Isabelle was with me at La Grande Motte in April. We had a fantastic week, perfect weather, and days of visiting the multihull show intertwined with day trips and good wine in Provence. Nothing beats La Grande Motte if you are looking for a catamaran. There is more choice and more accessibility to boats than at any other major show. We spent hours on some boats and made multiple long visits, something that could not be done in Miami or Annapolis. And although we kept an open mind and visited all the likely candidates, the newly launched Fountaine Pajot Astrea 42 and the Nautitech Open 40 were the only real options from that point on. We were smitten by the Astrea 42 and all the vibe around it. As per Fountaine Pajot’s tradition, the model was officially named on the first morning of the show. But we were still very interested in the Open 40. I am a very Cartesian person (an engineer…), and I spent the next few months researching all possible aspects. The result was an impressive spreadsheet that confirmed our potential choices:
- 40-42 feet was the sweet spot in the spirit of having a boat that is just enough for our program, but no bigger. Maintenance time and operating costs tend to grow exponentially with size.
- The only boats in this range that fit our objectives and that we liked were the Astrea and the Open 40. The other likable options seemed too ambitious in what they were trying to cramp into a small platform.
- We still wanted a respectable level of performance. On paper, Astrea and Open 40 were the two lightest catamarans in our list with the most rewarding sailing ratios (remember, engineer here).
- We eventually started to look very differently at some of the bells and whistles that initially looked really nice in a showroom. The third toilet which means more maintenance and less storage space; the walk around bed that comes with a large bulky hull (maybe having a wall to lean on in bed with a slimmer hull is actually preferable on a boat that crosses an ocean); the heavy generator; the maintenance prone air conditioning; the beautiful (but heavy) teak floors… Some options that we liked or took for granted initially were potentially not ideal for our program.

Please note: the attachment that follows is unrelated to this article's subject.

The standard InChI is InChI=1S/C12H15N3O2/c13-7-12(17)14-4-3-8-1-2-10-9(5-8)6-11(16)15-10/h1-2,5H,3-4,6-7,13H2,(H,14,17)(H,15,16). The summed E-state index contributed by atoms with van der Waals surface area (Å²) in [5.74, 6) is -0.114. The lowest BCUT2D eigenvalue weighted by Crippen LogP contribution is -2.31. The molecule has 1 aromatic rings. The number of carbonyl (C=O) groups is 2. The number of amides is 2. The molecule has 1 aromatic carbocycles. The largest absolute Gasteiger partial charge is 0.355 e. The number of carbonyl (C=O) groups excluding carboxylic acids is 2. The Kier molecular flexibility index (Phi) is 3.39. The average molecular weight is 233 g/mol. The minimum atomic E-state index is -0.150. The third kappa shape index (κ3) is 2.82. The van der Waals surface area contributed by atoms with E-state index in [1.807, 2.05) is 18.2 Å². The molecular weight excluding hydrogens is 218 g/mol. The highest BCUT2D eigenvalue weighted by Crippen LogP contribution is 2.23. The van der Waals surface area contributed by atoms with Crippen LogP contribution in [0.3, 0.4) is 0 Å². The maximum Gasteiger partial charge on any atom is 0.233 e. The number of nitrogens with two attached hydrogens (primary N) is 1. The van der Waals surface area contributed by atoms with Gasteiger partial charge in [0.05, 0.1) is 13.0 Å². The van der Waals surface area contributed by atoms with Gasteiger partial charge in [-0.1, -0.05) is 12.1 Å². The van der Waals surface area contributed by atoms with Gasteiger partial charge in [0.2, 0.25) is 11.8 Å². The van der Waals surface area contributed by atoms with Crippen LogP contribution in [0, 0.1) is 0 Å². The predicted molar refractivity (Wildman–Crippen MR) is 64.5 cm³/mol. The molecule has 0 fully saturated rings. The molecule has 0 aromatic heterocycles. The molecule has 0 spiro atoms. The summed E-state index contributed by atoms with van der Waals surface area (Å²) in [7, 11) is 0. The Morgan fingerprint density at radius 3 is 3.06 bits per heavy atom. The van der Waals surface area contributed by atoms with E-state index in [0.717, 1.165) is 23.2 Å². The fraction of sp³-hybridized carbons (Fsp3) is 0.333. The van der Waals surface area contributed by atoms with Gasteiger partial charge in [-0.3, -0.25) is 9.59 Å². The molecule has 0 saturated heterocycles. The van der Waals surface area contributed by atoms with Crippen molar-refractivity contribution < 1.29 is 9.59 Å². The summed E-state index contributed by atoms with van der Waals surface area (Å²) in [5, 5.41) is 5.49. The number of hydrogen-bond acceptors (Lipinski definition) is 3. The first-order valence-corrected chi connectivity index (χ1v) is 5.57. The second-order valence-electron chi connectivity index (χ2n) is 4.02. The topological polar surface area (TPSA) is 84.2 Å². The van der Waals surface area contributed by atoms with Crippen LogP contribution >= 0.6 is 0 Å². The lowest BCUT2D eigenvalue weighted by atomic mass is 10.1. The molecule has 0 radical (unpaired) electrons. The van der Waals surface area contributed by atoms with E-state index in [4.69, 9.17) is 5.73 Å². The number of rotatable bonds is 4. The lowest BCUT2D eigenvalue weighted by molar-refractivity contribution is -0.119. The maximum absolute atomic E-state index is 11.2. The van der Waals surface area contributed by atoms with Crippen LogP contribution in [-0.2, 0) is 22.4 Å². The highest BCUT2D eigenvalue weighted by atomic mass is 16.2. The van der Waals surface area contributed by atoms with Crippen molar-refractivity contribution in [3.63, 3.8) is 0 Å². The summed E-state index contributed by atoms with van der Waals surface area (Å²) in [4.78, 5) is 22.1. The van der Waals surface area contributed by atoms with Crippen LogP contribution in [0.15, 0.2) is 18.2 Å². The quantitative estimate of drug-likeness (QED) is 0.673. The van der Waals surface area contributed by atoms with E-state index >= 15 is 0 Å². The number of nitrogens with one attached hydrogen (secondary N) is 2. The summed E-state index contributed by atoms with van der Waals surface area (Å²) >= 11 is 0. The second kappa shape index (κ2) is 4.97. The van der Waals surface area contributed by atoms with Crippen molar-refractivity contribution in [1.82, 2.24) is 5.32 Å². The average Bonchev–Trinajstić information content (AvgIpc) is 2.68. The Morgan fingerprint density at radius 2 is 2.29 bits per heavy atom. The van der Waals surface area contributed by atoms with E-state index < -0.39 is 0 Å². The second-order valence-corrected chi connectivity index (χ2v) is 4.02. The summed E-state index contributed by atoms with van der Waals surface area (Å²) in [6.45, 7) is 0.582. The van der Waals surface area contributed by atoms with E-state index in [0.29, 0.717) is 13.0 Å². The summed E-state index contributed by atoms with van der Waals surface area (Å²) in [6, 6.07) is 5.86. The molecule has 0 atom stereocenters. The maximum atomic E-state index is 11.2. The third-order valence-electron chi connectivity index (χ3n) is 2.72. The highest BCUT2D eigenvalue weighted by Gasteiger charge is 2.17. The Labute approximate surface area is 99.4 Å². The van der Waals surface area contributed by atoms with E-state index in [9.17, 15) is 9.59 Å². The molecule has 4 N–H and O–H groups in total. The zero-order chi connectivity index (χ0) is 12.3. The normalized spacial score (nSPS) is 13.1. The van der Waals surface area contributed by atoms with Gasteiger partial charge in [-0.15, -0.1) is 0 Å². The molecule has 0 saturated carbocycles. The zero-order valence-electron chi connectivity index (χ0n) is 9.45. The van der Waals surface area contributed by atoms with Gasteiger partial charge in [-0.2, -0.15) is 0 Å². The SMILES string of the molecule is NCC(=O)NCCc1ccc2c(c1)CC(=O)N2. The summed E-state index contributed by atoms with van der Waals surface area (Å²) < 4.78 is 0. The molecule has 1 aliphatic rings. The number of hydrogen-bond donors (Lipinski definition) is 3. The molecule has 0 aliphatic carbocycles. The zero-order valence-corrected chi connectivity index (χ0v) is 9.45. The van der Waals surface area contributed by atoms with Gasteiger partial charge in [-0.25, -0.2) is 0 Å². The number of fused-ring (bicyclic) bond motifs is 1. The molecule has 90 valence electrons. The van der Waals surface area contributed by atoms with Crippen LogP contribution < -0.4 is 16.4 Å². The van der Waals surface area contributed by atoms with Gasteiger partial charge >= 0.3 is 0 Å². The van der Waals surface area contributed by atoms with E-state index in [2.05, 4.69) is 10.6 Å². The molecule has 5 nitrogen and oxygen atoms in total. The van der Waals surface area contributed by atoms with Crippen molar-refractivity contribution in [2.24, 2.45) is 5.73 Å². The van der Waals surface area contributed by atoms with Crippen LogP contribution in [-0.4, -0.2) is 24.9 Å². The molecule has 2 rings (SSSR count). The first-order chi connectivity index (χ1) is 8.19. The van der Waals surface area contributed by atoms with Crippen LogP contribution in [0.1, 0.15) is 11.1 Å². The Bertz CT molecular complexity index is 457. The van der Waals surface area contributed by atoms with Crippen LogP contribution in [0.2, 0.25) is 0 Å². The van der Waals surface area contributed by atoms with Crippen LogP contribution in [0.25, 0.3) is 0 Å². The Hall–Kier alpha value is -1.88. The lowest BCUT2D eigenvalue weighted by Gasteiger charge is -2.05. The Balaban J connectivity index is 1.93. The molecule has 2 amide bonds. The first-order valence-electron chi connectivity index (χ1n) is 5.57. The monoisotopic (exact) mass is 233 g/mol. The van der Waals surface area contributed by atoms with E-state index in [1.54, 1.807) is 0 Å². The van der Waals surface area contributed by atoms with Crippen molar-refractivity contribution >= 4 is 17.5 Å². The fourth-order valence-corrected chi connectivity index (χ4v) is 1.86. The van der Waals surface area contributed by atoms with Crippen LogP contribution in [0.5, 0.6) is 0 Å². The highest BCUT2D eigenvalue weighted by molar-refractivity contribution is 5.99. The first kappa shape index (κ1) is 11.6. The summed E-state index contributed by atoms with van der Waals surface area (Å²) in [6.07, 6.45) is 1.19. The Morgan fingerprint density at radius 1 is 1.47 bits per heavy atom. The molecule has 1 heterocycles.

So, we really liked the Astrea, and we almost went for it. But in October, just before going to the Annapolis boat show, the only major obstacle against Nautitech was lifted. Bavaria Yachts, owner of Nautitech, came out of bankruptcy protection. Although Nautitech remained very successful throughout the difficult corporate period, it made our decision much easier.
And lastly… Availability. The recent devastating hurricanes, combined with a very healthy economy, is creating increased demand for catamarans that reached a peak in 2018. The Astrea, following its recent launch, was at that point a victim of its own success with availability more than a year away. At Nautitech, a production slot was still available for summer 2019 which made it much more appealing for our program, as we wanted to take delivery in France and start from there. The infamous Bay of Biscay is not where we wanted to be in the winter with a brand-new catamaran and limited experience.
Every catamaran design is a compromise between comfort, performance and affordability. As you move towards one, you move away from the other two. As we were getting closer to a decision, our position in this triangle moved slightly away from comfort, and somewhat towards performance. Although I would never have thought the Nautitech Open 40 would be our choice after visiting Miami in February, it became a finalist at La Grande Motte and the only logical choice after Annapolis. We signed a final contract at the Paris Nautic Show in December.
I will review some technical elements as well as our choice of options and post factory installations in a later post. Specifically, the exposed location of the helms on the Nautitech was a point of debate up to the very last minute. We eventually decided that sailing was an outside sport.
Through this whole exercise, as we were dealing with the well-oiled marketing machines of the main catamaran builders, we felt a quiet confidence at Nautitech. The knowledgeable and professional people from the factory played an important role in our decision. So did our broker, Neomarine, less pushy and more attentive than most. I am pretty sure that enjoying champagne at the Paris Nautic Show with the president of the company and having a long and fascinating discussion on the future of Nautitech would not have happened with the larger commercial builders.
Nautitech is a boat that can do some charter but is made for owners; a sort of hybrid between the floating condominiums (Bali, Fountaine Pajot, Leopard and Lagoon) and the performance catamarans (Outremer, Catana). Ultimately, it is alone in its category, in between these two worlds and that is why we chose it.